By Clare Campion, CIPD Manchester Branch Ambassador
23 November 2021
On 25 November, it’s #CarersRightsDay and as the title suggests, the day is all about recognising those who care for others and helping them to understand their rights and access available support. According to CarersUK every day 6,000 people become carers but often it’s not something they’ve particularly planned for. This year’s Carers Rights Day focuses on raising awareness of the rights of unpaid carers.
The pandemic has had a massive impact on the lives of carers, affecting access to services, the ability to juggle work and care and much more. That’s why it’s more important than ever that carers are aware of their rights.
Caring is an integral part of being human
Carers keep families together, help those they care for others to have a better quality of life, contribute immeasurably to society, and save the economy a substantial amount of money. While caring can be rewarding, it can also be stressful and isolating if carers don’t get the support they need
In Manchester alone, there are over 65,000 unpaid carers, a figure that is constantly rising. Chances are, you may have a carer or two or more in your workforce. CIPD research exploring the experiences of working carers in England and Wales, produced in collaboration with Sheffield University found that:
- Carers struggle to balance their caring responsibilities with their work commitments. The majority of those surveyed provide care in addition to full-time paid work.
- Employers can do more to support carers in the workplace. Only two-fifths of working carers believed their employer was carer-friendly, with more than a quarter failing to discuss their caring role with anyone at their workplace, most commonly because they believed nothing would change if they did.
- Providing carers with support benefits both carer and employer – namely, by improving the wellbeing of employees, translating to reduced absenteeism and better retention for the business.
Many carers struggle with balancing work and caring responsibilities
The report found that almost half (44%) of working carers in England and Wales, struggle to cope with the pressures of balancing their work and caring responsibilities and that a quarter (24%) have considered giving up their job entirely.
Showing support for working carers is likely to enhance your organisation’s reputation in the eyes of all employees as well as your customers and clients. It will help you to attract and, importantly, retain staff, and is likely to reduce stress and sickness levels and costs. Additionally, CIPD research shows that working carers who feel supported by their organisation are less likely to find it difficult to concentrate at work and are less likely to be considering reducing their hours or quitting their jobs.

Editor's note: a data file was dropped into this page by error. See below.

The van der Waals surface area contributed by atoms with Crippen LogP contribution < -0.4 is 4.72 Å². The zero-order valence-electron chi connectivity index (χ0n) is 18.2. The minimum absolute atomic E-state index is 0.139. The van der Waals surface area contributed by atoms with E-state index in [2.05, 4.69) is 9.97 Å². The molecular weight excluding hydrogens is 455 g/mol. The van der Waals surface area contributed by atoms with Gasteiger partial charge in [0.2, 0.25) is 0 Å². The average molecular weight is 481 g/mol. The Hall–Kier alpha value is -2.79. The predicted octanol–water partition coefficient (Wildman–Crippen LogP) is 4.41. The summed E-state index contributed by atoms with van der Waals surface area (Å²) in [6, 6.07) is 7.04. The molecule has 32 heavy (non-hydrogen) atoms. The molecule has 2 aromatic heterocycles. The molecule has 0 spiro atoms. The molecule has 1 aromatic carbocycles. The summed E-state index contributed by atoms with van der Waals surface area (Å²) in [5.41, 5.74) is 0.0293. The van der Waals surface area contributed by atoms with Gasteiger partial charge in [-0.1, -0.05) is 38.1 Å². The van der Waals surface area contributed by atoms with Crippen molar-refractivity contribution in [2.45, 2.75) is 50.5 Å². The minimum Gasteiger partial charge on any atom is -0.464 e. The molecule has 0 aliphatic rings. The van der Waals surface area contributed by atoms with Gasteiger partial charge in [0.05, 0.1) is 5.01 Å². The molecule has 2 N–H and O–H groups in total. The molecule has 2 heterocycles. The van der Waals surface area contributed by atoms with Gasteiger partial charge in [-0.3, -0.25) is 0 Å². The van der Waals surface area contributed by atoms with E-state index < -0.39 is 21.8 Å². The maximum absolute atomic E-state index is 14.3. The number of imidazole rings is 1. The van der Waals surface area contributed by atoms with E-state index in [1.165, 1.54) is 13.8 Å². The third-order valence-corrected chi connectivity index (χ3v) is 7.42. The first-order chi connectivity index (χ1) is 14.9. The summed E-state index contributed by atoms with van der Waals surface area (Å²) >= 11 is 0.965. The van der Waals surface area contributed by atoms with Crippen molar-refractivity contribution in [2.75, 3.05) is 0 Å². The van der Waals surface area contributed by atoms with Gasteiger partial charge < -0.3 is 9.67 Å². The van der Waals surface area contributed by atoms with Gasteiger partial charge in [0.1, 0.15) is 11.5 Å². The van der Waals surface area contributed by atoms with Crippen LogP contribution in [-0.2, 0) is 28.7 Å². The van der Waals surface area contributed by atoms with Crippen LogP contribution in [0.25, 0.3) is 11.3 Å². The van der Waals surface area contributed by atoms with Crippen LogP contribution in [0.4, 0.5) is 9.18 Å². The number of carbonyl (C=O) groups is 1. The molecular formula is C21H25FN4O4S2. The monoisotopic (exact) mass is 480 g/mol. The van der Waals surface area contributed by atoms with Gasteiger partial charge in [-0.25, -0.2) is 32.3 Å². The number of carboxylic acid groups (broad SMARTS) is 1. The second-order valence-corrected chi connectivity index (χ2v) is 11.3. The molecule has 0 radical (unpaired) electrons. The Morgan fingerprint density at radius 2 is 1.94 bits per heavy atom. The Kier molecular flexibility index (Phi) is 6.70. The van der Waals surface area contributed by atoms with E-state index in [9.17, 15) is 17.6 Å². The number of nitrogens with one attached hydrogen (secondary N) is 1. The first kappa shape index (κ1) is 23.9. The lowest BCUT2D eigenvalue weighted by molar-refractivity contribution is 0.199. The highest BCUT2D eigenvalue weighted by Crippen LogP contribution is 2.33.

Know your organisation’s approach to supporting carers
Managers should be knowledgeable about their organisation’s approach to supporting carers. Whether your organisation has a carers’ policy, framework or guidance, it’s important to understand this and ensure that all employees are aware of the policy and understand their own and the organisation’s responsibilities in respect of it.
Examples of workplace support for carers
- carers’ leave or other special leave arrangements
- flexible working options
- information on career breaks
- access to wellbeing sessions
- carers’ support networks
- occupational health and employee assistance programmes
- access to an external carers’ advice support line
- drop-in lunchtime carer support sessions
- access to a personal telephone to be able to contact people in case of emergencies
Remember, a mix of solutions could be used to respond to a particular situation, such as flexible working combined with some paid/unpaid time off or special leave. Also, remember to talk to carers about what they believe would help them. Some of the best solutions and suggestions come from the carers themselves.
Support in Manchester and Greater Manchester
Locally, there are a number of support networks and groups for Carers. Carers Manchester is a great place to find support and with an established network across the North West Carers UK provides support, information and advice
About the author
Clare joined our team of Ambassadors in 2021 supporting our Inclusion & Diversity special interest group. She is a keen advocate for equality in the workplace and is the Co-Chair of Manchester Metropolitan University’s working parents and carers. She is also instrumental in developing strategic objectives and contributes to policy development.